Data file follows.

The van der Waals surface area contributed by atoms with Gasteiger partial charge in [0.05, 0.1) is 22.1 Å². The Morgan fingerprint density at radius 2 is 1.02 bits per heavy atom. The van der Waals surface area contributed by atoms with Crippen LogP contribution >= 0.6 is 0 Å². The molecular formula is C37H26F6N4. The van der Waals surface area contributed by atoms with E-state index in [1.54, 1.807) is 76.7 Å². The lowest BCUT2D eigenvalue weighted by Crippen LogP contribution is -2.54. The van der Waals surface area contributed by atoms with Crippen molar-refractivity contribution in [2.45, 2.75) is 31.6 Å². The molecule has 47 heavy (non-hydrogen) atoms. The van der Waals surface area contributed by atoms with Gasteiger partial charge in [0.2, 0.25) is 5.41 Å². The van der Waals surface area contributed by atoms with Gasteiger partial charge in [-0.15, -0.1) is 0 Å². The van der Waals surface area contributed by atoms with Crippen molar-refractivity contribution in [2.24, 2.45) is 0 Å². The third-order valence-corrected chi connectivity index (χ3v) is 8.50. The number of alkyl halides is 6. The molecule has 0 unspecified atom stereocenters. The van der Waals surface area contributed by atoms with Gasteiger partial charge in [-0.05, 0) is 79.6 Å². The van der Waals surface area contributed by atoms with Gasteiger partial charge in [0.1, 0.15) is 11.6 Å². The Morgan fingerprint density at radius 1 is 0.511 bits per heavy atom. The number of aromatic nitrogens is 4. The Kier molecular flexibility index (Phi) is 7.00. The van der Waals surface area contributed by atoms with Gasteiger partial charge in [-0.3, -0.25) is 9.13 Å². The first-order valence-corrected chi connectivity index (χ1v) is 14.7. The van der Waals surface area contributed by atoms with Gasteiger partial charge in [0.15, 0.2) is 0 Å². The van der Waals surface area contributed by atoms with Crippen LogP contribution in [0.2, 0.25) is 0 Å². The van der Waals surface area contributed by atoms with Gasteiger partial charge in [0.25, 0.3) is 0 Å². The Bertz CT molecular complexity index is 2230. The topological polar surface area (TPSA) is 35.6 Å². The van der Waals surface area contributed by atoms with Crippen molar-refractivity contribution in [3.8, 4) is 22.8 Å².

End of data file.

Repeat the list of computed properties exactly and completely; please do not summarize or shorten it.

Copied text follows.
The van der Waals surface area contributed by atoms with Gasteiger partial charge in [0.05, 0.1) is 22.1 Å². The Morgan fingerprint density at radius 2 is 1.02 bits per heavy atom. The van der Waals surface area contributed by atoms with Crippen LogP contribution >= 0.6 is 0 Å². The molecular formula is C37H26F6N4. The van der Waals surface area contributed by atoms with E-state index in [1.54, 1.807) is 76.7 Å². The lowest BCUT2D eigenvalue weighted by Crippen LogP contribution is -2.54. The van der Waals surface area contributed by atoms with Crippen molar-refractivity contribution in [2.45, 2.75) is 31.6 Å². The molecule has 47 heavy (non-hydrogen) atoms. The van der Waals surface area contributed by atoms with Gasteiger partial charge in [0.2, 0.25) is 5.41 Å². The van der Waals surface area contributed by atoms with Gasteiger partial charge in [-0.15, -0.1) is 0 Å². The van der Waals surface area contributed by atoms with Crippen molar-refractivity contribution in [2.24, 2.45) is 0 Å². The third-order valence-corrected chi connectivity index (χ3v) is 8.50. The number of alkyl halides is 6. The molecule has 0 unspecified atom stereocenters. The van der Waals surface area contributed by atoms with Gasteiger partial charge in [-0.05, 0) is 79.6 Å². The van der Waals surface area contributed by atoms with Gasteiger partial charge in [0.1, 0.15) is 11.6 Å². The Morgan fingerprint density at radius 1 is 0.511 bits per heavy atom. The number of aromatic nitrogens is 4. The Kier molecular flexibility index (Phi) is 7.00. The van der Waals surface area contributed by atoms with Gasteiger partial charge in [-0.3, -0.25) is 9.13 Å². The first-order valence-corrected chi connectivity index (χ1v) is 14.7. The van der Waals surface area contributed by atoms with Gasteiger partial charge in [0.15, 0.2) is 0 Å². The van der Waals surface area contributed by atoms with Crippen LogP contribution in [0.2, 0.25) is 0 Å². The van der Waals surface area contributed by atoms with Gasteiger partial charge in [0.25, 0.3) is 0 Å². The Bertz CT molecular complexity index is 2230. The topological polar surface area (TPSA) is 35.6 Å². The van der Waals surface area contributed by atoms with Crippen molar-refractivity contribution in [3.8, 4) is 22.8 Å².